Bad Air Days May Contribute to Bad Hair By Bernard Arocha, MD on December 05, 2019

As you probably know, Arocha Hair Restoration was established in Houston, Texas, which is the engine of America’s industrial economy. The downside of being an economic driver is that the Houston metropolitan area also suffers from poor air quality. In fact, according to the American Lung Association’s 20th annual “State of the Air” report, Houston made the top 10 list for most polluted cities in the country for ozone. The reason we’re posting about this is that a recent study shows that exposure to air pollution is linked to hair loss in humans.

As a bicycling enthusiast, Dr. Bernard Arocha has experienced the debilitating effects of bad air days. Houston has logged 27 days of unhealthy air in the past year according to the American Lung Association in Texas.

There’s good reason for TV meteorologists to discourage people from outdoor activities when the ozone levels are unhealthy. It can increase the risk of serious health effects such as lung cancer, asthma attacks, cardiovascular damage and developmental and reproductive harm. Now, scientists have found that it also can make your hair fall out.

The research, “Effects of particulate matter on human dermal papilla,” was presented at the 28th European Academy of Dermatology and Venereology Congress in Madrid. Hyuk Chul Kwon of the Future Science Research Centre, which is part of a cosmetics company based in Korea called Coreana Cosmetics, was the lead author of the study. Kwon and his team looked at the effect of particulate matter on human follicle dermal papilla cells (HFDPCs).

If you haven’t heard the term “particulate matter" before, it basically encompasses all the solid and liquid things in the air that we are breathing all the time. If you ever sit by a window on a sunny day and see all the dust, pollen and other things floating in the ray of sunlight, that is particulate matter. In addition to what you can see, there are many things you can’t see that go into your lungs, and many of these are hazardous.

If you consider the sources of particulate matter, it’s clear why this important in Houston and throughout Texas. Particulate matter comes from activities such as burning of fossil fuels, including gasoline, diesel and other solid-fuels such as coal, oil and biomass, as well as other industrial activities such as building and the manufacturing of building materials such as cement, ceramics and bricks.

In other words, all the things you see on a daily basis throughout our region.

Kwon and his team wanted to find out what happens to hair follicle cells when exposed to these tiny hazardous particles in the air. They exposed HFDPCs to particles of dust and diesel that the U.S. Environmental Protection Agency, describes as "inhalable particles, with diameters that are generally 10 micrometers and smaller."

A day after exposure, the team examined the levels of several proteins in the cells using a scientific process known as Western blotting analysis. The results showed that exposure to particulate matter decreased levels of the protein responsible for hair growth and morphogenesis. As if that wasn’t bad enough, the researchers also found decreases in the levels of three other proteins (cyclin D1, cyclin E and CDK2) that are responsible for hair growth and hair retention. These were ‘dose dependent,’ meaning that the decrease in proteins worsened as the level of pollution worsened.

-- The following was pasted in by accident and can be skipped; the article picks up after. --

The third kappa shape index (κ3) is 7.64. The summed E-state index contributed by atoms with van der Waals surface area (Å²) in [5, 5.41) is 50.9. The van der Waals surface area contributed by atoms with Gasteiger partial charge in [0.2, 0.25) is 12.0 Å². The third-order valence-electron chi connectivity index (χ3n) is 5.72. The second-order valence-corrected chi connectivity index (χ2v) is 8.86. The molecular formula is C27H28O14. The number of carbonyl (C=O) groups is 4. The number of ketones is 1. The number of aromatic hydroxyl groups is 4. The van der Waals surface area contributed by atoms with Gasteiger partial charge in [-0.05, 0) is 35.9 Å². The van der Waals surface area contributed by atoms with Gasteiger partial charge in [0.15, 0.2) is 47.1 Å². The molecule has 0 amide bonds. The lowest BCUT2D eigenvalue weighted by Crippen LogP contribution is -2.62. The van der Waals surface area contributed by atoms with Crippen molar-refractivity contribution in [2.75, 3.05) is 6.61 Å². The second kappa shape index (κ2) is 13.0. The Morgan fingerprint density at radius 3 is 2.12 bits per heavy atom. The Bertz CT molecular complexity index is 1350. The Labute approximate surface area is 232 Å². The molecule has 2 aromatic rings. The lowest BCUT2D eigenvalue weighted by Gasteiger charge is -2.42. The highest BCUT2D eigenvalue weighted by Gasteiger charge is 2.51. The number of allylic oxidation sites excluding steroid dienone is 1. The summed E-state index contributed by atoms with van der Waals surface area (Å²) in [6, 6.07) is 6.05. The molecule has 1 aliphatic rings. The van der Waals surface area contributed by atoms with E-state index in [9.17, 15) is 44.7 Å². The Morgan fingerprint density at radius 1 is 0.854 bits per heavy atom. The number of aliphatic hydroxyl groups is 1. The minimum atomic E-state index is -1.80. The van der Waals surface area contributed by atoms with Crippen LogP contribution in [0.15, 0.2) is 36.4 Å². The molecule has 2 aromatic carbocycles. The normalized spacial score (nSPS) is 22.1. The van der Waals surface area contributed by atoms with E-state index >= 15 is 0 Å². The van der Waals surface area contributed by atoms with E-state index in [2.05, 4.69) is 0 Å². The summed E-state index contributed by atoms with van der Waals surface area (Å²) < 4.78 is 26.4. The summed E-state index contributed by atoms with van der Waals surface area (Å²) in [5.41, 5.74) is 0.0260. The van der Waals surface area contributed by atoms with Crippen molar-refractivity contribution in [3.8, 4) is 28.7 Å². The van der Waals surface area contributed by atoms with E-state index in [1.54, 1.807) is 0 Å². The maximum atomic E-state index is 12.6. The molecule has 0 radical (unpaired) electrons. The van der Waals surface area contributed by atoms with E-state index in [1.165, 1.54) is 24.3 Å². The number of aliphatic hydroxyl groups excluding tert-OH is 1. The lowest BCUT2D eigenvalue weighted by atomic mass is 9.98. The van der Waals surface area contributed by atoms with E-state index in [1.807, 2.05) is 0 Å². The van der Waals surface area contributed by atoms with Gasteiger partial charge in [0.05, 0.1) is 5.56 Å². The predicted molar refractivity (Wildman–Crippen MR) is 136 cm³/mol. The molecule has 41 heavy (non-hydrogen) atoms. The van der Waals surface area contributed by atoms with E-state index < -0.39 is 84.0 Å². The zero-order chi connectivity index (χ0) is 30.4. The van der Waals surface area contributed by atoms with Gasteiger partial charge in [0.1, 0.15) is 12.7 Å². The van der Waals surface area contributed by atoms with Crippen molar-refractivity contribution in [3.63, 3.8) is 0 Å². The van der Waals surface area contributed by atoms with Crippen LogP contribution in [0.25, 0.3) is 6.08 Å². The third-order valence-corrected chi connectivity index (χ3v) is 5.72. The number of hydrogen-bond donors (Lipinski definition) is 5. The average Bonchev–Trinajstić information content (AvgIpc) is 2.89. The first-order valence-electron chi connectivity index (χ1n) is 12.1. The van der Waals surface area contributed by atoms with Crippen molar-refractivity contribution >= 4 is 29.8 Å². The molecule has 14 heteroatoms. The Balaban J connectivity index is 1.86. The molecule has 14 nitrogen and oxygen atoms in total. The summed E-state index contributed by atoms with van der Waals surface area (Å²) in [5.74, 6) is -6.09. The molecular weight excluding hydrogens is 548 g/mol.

In a news release announcing the research findings, Kwon said, “While the link between air pollution and serious diseases such as cancer, COPD and CVD are well established there is little to no research on the effect of particular matter exposure on the human skin and hair in particular. Our research explains the mode of action of air pollutants on human follicle dermal papilla cells, showing how the most common air pollutants lead to hair loss.”

In an article in Fast Company, Kwon stressed that more studies are needed to understand the extent that bad air contributes to hair loss. He said there are no data that suggest the pollution in one city is more threatening to hair than any other.

We at Arocha Hair Restoration agree with Kwon that people should take precautions. Beyond protecting your hair, it is important for your overall health to do everything you can to limit exposure to air pollution. On high pollution days, exercise indoors, if possible. When you exercise outside, avoid high pollution areas such as busy roads, and avoid high pollution times, such as rush hour.

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Arocha Hair Restoration

Since 2002, Bernardino A. Arocha, M.D. has been transforming lives through the power of hair restoration. With an artistic approach and a variety of procedures available, Arocha Hair Restoration has a track record of providing stunning results. Dr. Arocha is affiliated with prominent organizations with memberships that include:

  • Diplomate, American Board of Hair Restoration Surgery (ABHRS)
  • Fellow, International Society of Hair Restoration Surgery (ISHRS)
  • American Society of Hair Restoration Surgery (ASHRS)
  • American Academy of Cosmetic Surgery (AACS)

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